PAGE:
Incidentally, the title of this book is taken from Mr. Horsley’s first hero, Marc Bolan, whose final album was entitled Dandy in the Underworld. Interestingly (mildly), T.Rex’s twelfth album was released on March 11th, 1977, and thirty-one years from that date Dandy in the Underworld’s American edition will be released. No reason to wait. I recommend the English edition, which can be had speedily from Amazon and the like, and usually British editions have better covers. I recommend hardcover because chances are you will drop it while laughing. Anyway, Bolan was a profound influence on Horsley, who in fact resembles Adam Ant, and Dandy was a fitting final testament from Bolan, who died six months later when a Mini he was riding in struck a sycamore tree.
Now his lovers have left him / And his youth's ill spent / He cries in the dungeons and tries to repent / But change is a monster and changing is hard / But he'll freeze away his summers in his / Underground yard
Yes, Horsley is intimately familiar with the monstrous, and he has undergone more changes than most Hindus do in a cycle of lifetimes, but this is precisely the nature of his possible and deeply flawed greatness. I believe there is a considerable romantic heart behind the fabulously baroque bluster and arch wit Horsley seems to generate without effort. His vision is dark (well, darkish) and he may easily be accused of cynicism, but I find his cynicism classical and redeeming, and this is a fellow who has a lot of redeeming to do. He is not cruel; he is kind, and if it is mainly to himself, well, that’s a start. Like anyone who steps on a cross voluntarily, he would be a redeemer if he could, and I believe his sentences do the redeeming for him. Rarely one encounters such a treasury of bon mots.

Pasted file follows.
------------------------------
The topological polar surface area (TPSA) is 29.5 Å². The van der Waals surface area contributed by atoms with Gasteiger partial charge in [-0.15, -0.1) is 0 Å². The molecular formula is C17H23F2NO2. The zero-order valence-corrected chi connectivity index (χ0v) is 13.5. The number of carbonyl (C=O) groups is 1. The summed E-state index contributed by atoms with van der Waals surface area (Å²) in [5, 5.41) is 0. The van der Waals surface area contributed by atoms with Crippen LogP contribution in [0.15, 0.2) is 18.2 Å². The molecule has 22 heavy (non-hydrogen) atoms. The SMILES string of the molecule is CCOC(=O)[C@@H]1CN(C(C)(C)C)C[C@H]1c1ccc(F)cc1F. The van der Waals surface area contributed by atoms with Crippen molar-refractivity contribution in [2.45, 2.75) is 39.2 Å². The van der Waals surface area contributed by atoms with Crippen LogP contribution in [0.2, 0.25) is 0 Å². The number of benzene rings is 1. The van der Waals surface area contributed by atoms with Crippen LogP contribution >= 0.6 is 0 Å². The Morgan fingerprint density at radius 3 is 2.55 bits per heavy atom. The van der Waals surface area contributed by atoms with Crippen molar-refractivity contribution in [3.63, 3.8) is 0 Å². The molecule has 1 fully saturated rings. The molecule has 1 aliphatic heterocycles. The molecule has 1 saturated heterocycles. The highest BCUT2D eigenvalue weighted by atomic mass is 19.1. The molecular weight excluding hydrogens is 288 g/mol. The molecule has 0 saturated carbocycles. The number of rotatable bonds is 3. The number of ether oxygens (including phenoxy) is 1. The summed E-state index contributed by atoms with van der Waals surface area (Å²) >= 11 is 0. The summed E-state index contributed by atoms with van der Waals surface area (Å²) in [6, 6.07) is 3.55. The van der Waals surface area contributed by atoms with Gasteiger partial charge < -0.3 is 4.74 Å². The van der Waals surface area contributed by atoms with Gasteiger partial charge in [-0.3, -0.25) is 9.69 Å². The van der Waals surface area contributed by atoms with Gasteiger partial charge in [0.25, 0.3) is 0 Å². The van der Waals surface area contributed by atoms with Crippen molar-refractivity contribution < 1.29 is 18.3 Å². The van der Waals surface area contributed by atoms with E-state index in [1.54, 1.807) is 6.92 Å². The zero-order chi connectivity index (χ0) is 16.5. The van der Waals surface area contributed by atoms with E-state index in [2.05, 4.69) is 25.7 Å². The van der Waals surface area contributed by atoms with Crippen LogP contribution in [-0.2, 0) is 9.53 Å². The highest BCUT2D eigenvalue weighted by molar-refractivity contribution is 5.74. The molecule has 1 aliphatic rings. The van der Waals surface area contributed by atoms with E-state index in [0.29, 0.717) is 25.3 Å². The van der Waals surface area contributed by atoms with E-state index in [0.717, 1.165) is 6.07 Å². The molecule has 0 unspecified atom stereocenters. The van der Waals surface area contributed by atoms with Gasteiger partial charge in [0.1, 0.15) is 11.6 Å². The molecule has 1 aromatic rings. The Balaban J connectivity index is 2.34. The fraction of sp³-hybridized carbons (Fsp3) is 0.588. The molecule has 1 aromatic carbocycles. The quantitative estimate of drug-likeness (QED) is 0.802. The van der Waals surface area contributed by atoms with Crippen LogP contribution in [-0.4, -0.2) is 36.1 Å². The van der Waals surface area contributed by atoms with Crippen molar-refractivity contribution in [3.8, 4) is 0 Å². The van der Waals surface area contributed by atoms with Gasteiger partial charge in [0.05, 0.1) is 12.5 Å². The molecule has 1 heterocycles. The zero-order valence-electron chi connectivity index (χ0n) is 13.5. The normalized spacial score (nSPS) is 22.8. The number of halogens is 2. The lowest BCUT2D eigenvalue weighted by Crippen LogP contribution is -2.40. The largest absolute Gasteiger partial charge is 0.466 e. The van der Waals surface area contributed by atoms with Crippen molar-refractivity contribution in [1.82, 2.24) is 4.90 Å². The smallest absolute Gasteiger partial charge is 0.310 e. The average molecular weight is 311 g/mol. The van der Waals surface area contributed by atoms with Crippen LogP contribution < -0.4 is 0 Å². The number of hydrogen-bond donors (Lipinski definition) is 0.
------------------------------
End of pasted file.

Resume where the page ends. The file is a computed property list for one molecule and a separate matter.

"Style is when they’re running you out of town and you make it look like you’re leading the parade," is actually on the same page as, "If you don’t know where you’re going, any road will take you there."
Although Horsley seems currently to abstain enough to get things done, he is not a quitter in the fashionable sense. He revels in sex, drugs, and I suppose rock and roll with heroic resolve and fantastical relish despite the disasters that bring him low again and again. And somehow that tarnished enthusiasm seems more sane or at least more glorious than a dozen highly-recommended steps precisely taken. Seems is the keyword, I suppose, but I can’t help but be taken by sentiments such as “Sex is just a sublimation of drug addiction.” And, “I remember the first time I had real sex—I still have the receipt.”
Lest I spoil the ending, I’ll leave the rest to Horsley. He’s so good at the last word.